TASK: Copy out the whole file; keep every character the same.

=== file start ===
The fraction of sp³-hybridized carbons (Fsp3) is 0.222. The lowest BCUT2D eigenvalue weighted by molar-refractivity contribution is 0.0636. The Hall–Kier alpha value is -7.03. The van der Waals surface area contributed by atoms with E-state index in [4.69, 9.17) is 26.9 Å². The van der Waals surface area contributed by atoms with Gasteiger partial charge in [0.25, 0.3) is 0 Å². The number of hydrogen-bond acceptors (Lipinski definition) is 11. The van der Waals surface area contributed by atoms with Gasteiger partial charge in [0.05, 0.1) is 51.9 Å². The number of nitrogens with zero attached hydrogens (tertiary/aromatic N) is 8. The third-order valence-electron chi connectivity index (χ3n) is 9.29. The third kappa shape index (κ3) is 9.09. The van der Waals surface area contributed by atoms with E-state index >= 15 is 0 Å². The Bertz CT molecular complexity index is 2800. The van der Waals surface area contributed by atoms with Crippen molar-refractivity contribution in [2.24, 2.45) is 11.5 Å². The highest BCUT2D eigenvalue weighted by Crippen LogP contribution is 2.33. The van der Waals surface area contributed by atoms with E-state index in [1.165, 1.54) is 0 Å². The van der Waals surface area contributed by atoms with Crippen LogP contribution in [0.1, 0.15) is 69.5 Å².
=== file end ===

The fraction of sp³-hybridized carbons (Fsp3) is 0.222. The lowest BCUT2D eigenvalue weighted by molar-refractivity contribution is 0.0636. The Hall–Kier alpha value is -7.03. The van der Waals surface area contributed by atoms with E-state index in [4.69, 9.17) is 26.9 Å². The van der Waals surface area contributed by atoms with Gasteiger partial charge in [0.25, 0.3) is 0 Å². The number of hydrogen-bond acceptors (Lipinski definition) is 11. The van der Waals surface area contributed by atoms with Gasteiger partial charge in [0.05, 0.1) is 51.9 Å². The number of nitrogens with zero attached hydrogens (tertiary/aromatic N) is 8. The third-order valence-electron chi connectivity index (χ3n) is 9.29. The third kappa shape index (κ3) is 9.09. The van der Waals surface area contributed by atoms with E-state index >= 15 is 0 Å². The Bertz CT molecular complexity index is 2800. The van der Waals surface area contributed by atoms with Crippen molar-refractivity contribution in [2.24, 2.45) is 11.5 Å². The highest BCUT2D eigenvalue weighted by Crippen LogP contribution is 2.33. The van der Waals surface area contributed by atoms with E-state index in [1.165, 1.54) is 0 Å². The van der Waals surface area contributed by atoms with Crippen LogP contribution in [0.1, 0.15) is 69.5 Å².